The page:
Breaking the Barrier

Breaking the Barrier

On 10.10.15, Washington D.C. held the Million Man March 20th anniversary where marchers walked from the National Mall to the Capitol. Running from 6am to about 6pm there were many motivational speakers talking to us about history and moving forward. I remember attending the very first one when I was 4 years old and it was nice to see the progression we have made since then. Living in D.C. was super convenient because my friends and I walked to the march. There was a lot of love in the air, people of different ages, religions and color blends came together for a common goal; justice. The event gave me a sense of pride and comfort and to be a part of history was a great feeling.


A few friends and I at the Million Man March


English Tutoring

As a part of your commitment at TWC, you have to complete at least 5 hours of community service and during the beginning of the program a few organizations came to search for volunteers. I decided to help out with a school called Next Step Public Charter School helping students practice their English. Wednesday was my first time going and I loved it! I entered the basement of a building, a room full of students accompanied by about 5 or so tutors. I was greeted by a teacher, a white woman fluent in Spanish who directed me to sit with a group of students who I soon found out were from countries in Central America. It was the week of Columbus Day, so they were reading about his voyage around the world. I'll admit I was hesitant because my perspective of Columbus is different then many Americans and I couldn't help but let that show when answering questions the students had about him. "Why is he celebrated if he enslaved millions, conquered a land and has poor geography skills..?" "Excellent question Carlos!" I thought. These kids were very smart! I told them about the fight to change the name to Indigenous Peoples Day to celebrate the real land owners who were abandoned. They liked that.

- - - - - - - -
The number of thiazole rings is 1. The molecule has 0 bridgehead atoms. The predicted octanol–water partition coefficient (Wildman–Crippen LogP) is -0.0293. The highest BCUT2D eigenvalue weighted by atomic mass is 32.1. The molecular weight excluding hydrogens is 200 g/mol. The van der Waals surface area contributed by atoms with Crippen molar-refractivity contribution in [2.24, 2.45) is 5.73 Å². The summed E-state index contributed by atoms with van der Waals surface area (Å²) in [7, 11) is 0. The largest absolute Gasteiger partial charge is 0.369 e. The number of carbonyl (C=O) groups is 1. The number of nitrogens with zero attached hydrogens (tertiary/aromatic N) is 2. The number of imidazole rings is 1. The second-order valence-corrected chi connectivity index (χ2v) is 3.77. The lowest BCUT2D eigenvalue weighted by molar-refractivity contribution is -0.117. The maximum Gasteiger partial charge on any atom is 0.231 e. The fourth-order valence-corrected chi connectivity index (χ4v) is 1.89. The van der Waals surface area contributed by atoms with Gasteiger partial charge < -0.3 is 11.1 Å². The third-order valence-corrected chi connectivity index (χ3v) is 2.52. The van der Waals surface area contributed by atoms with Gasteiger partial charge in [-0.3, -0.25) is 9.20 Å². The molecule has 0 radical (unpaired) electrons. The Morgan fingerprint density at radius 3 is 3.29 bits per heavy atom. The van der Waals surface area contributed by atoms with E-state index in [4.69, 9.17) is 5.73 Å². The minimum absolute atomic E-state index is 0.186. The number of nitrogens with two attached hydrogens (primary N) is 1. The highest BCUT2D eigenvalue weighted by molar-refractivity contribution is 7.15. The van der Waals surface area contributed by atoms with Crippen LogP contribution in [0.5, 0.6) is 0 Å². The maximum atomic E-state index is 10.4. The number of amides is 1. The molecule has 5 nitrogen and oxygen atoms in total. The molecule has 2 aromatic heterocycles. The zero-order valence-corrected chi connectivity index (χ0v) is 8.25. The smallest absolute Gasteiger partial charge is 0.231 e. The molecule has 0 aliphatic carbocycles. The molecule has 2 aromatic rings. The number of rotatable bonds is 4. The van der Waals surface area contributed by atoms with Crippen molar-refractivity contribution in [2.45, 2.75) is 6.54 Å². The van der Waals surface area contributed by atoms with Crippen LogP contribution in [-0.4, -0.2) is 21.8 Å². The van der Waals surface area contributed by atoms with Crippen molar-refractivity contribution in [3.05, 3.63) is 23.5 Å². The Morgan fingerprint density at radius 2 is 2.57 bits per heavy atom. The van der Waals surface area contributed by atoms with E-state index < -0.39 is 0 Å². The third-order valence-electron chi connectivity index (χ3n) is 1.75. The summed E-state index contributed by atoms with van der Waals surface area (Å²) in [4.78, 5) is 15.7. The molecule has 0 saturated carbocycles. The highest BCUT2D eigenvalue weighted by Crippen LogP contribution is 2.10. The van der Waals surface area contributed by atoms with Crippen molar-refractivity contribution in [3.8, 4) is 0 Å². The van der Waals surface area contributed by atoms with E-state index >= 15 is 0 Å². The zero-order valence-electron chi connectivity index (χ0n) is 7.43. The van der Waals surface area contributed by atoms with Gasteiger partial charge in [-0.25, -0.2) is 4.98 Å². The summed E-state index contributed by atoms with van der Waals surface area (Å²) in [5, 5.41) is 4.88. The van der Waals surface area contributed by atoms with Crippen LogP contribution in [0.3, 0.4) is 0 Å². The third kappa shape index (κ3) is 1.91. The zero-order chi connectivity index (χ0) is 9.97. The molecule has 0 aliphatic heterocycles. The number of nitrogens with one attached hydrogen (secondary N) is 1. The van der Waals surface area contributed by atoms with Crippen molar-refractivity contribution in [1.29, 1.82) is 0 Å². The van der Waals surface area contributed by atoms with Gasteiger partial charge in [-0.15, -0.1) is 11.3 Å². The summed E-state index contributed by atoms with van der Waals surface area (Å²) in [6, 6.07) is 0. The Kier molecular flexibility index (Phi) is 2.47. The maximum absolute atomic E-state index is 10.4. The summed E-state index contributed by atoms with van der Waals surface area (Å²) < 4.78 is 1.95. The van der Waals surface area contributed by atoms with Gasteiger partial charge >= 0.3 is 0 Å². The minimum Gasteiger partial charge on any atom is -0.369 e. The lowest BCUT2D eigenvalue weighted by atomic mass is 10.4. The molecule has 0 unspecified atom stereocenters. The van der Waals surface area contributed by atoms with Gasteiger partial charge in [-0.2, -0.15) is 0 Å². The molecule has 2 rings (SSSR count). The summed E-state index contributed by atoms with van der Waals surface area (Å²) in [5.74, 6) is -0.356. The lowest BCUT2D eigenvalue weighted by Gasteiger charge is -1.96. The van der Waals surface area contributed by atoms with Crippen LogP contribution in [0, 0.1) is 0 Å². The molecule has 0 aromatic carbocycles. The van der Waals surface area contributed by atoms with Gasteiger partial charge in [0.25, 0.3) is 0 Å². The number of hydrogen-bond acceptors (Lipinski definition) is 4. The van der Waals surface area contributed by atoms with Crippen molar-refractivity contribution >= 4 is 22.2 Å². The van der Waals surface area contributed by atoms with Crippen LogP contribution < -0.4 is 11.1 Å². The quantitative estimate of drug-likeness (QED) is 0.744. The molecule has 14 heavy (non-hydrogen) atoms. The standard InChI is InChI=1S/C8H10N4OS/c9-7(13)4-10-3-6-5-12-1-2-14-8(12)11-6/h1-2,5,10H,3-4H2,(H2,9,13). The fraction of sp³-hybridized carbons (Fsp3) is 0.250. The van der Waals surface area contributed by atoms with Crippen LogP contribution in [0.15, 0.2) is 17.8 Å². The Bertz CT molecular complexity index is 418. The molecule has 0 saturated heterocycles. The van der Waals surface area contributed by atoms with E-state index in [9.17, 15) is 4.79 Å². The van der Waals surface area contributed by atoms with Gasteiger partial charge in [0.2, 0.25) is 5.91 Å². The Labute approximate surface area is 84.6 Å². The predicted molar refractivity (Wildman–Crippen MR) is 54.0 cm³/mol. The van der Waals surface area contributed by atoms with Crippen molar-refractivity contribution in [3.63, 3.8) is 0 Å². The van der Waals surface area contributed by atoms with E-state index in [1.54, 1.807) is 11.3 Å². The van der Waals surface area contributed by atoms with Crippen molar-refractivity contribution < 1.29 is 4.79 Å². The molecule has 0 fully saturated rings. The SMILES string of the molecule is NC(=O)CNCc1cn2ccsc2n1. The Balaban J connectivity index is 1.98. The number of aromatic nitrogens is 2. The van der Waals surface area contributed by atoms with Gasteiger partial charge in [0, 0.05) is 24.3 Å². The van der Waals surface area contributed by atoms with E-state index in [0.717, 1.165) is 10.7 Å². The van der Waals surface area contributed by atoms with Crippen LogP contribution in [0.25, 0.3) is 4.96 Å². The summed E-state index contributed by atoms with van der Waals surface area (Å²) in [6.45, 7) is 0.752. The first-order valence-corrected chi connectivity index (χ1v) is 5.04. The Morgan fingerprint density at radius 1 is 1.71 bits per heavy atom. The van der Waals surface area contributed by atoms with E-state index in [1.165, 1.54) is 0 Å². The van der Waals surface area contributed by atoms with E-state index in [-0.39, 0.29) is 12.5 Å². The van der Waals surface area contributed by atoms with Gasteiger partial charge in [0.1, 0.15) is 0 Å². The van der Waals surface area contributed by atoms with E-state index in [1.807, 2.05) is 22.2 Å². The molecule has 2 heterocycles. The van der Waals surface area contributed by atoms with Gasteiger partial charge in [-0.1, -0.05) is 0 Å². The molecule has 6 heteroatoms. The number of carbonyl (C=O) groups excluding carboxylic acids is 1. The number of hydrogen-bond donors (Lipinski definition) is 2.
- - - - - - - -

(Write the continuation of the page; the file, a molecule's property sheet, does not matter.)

I'm looking forward to helping out with the teaching English there though. Seems like my theme this semester is working with and helping people who come from other countries transition here in America. I like that theme.

The assigned reading on my first day at Next Step Public Charter


Happy Feet

Story time! So for my internship, I took a refugee of mine to an interview at a produce factory- he had been waiting since 8:40am for me smiling and excited to begin work only to go and find out he didn't have the documents he needed on him. Now he doesn't know much English, so trying to explain the other form was a failure and I could see his beautiful wide eyes losing sight. I called a translator and had them explain that I would not give up on him and we would get the documents together. He said "Ms Tiara I will be grateful to God to work anywhere", and it broke my heart that I couldn't help get him hired today. I explained how the process for Americans is tough and unfair and even more so for refugees, but I will help him reach his dream job.